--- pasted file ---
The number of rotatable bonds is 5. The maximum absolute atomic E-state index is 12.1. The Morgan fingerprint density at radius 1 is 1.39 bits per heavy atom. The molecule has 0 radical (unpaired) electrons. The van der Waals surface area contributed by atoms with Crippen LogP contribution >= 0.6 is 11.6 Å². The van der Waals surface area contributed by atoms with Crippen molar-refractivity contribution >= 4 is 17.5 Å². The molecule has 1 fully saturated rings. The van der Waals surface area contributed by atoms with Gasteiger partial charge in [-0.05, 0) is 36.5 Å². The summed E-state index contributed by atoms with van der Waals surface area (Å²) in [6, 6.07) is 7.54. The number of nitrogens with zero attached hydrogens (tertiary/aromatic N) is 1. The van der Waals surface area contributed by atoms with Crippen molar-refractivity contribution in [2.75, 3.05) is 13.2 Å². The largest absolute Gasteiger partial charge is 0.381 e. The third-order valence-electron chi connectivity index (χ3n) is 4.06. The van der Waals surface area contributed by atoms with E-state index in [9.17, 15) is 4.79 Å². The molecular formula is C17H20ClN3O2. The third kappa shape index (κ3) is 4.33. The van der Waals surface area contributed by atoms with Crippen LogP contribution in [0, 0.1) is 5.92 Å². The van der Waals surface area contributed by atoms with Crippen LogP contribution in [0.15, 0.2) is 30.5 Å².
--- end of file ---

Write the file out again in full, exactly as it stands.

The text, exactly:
The number of rotatable bonds is 5. The maximum absolute atomic E-state index is 12.1. The Morgan fingerprint density at radius 1 is 1.39 bits per heavy atom. The molecule has 0 radical (unpaired) electrons. The van der Waals surface area contributed by atoms with Crippen LogP contribution >= 0.6 is 11.6 Å². The van der Waals surface area contributed by atoms with Crippen molar-refractivity contribution >= 4 is 17.5 Å². The molecule has 1 fully saturated rings. The van der Waals surface area contributed by atoms with Gasteiger partial charge in [-0.05, 0) is 36.5 Å². The summed E-state index contributed by atoms with van der Waals surface area (Å²) in [6, 6.07) is 7.54. The number of nitrogens with zero attached hydrogens (tertiary/aromatic N) is 1. The van der Waals surface area contributed by atoms with Crippen molar-refractivity contribution in [2.75, 3.05) is 13.2 Å². The largest absolute Gasteiger partial charge is 0.381 e. The third-order valence-electron chi connectivity index (χ3n) is 4.06. The van der Waals surface area contributed by atoms with E-state index in [9.17, 15) is 4.79 Å². The molecular formula is C17H20ClN3O2. The third kappa shape index (κ3) is 4.33. The van der Waals surface area contributed by atoms with Crippen LogP contribution in [0, 0.1) is 5.92 Å². The van der Waals surface area contributed by atoms with Crippen LogP contribution in [0.15, 0.2) is 30.5 Å².